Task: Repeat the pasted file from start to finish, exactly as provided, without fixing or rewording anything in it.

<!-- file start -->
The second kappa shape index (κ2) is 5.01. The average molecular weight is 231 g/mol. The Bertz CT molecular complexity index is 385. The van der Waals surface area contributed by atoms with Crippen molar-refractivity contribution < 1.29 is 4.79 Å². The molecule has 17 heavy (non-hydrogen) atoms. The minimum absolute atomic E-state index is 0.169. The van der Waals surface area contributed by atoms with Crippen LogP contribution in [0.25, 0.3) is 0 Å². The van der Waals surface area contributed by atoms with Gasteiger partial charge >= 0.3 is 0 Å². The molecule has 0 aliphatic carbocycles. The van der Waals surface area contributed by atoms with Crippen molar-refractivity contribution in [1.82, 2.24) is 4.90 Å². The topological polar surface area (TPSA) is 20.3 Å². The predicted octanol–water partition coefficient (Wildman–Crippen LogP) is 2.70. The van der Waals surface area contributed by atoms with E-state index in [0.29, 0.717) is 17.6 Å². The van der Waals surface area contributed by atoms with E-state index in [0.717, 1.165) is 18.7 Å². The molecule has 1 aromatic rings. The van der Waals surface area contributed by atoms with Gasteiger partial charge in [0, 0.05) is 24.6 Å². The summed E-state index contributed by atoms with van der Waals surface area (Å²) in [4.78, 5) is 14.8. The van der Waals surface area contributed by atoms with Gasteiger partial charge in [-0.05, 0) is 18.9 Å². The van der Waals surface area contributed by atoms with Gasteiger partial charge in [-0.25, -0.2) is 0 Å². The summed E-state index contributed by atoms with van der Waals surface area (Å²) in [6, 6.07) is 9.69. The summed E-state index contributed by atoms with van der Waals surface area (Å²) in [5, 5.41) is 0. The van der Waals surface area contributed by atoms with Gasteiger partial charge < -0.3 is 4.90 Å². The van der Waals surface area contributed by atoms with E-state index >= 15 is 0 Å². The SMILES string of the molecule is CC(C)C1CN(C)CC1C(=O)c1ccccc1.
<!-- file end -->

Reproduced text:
The second kappa shape index (κ2) is 5.01. The average molecular weight is 231 g/mol. The Bertz CT molecular complexity index is 385. The van der Waals surface area contributed by atoms with Crippen molar-refractivity contribution < 1.29 is 4.79 Å². The molecule has 17 heavy (non-hydrogen) atoms. The minimum absolute atomic E-state index is 0.169. The van der Waals surface area contributed by atoms with Crippen LogP contribution in [0.25, 0.3) is 0 Å². The van der Waals surface area contributed by atoms with Gasteiger partial charge >= 0.3 is 0 Å². The molecule has 0 aliphatic carbocycles. The van der Waals surface area contributed by atoms with Crippen molar-refractivity contribution in [1.82, 2.24) is 4.90 Å². The topological polar surface area (TPSA) is 20.3 Å². The predicted octanol–water partition coefficient (Wildman–Crippen LogP) is 2.70. The van der Waals surface area contributed by atoms with E-state index in [0.29, 0.717) is 17.6 Å². The van der Waals surface area contributed by atoms with E-state index in [0.717, 1.165) is 18.7 Å². The molecule has 1 aromatic rings. The van der Waals surface area contributed by atoms with Gasteiger partial charge in [0, 0.05) is 24.6 Å². The summed E-state index contributed by atoms with van der Waals surface area (Å²) in [4.78, 5) is 14.8. The van der Waals surface area contributed by atoms with Gasteiger partial charge in [-0.05, 0) is 18.9 Å². The van der Waals surface area contributed by atoms with Gasteiger partial charge in [-0.25, -0.2) is 0 Å². The summed E-state index contributed by atoms with van der Waals surface area (Å²) in [6, 6.07) is 9.69. The summed E-state index contributed by atoms with van der Waals surface area (Å²) in [5, 5.41) is 0. The van der Waals surface area contributed by atoms with Gasteiger partial charge < -0.3 is 4.90 Å². The van der Waals surface area contributed by atoms with E-state index >= 15 is 0 Å². The SMILES string of the molecule is CC(C)C1CN(C)CC1C(=O)c1ccccc1.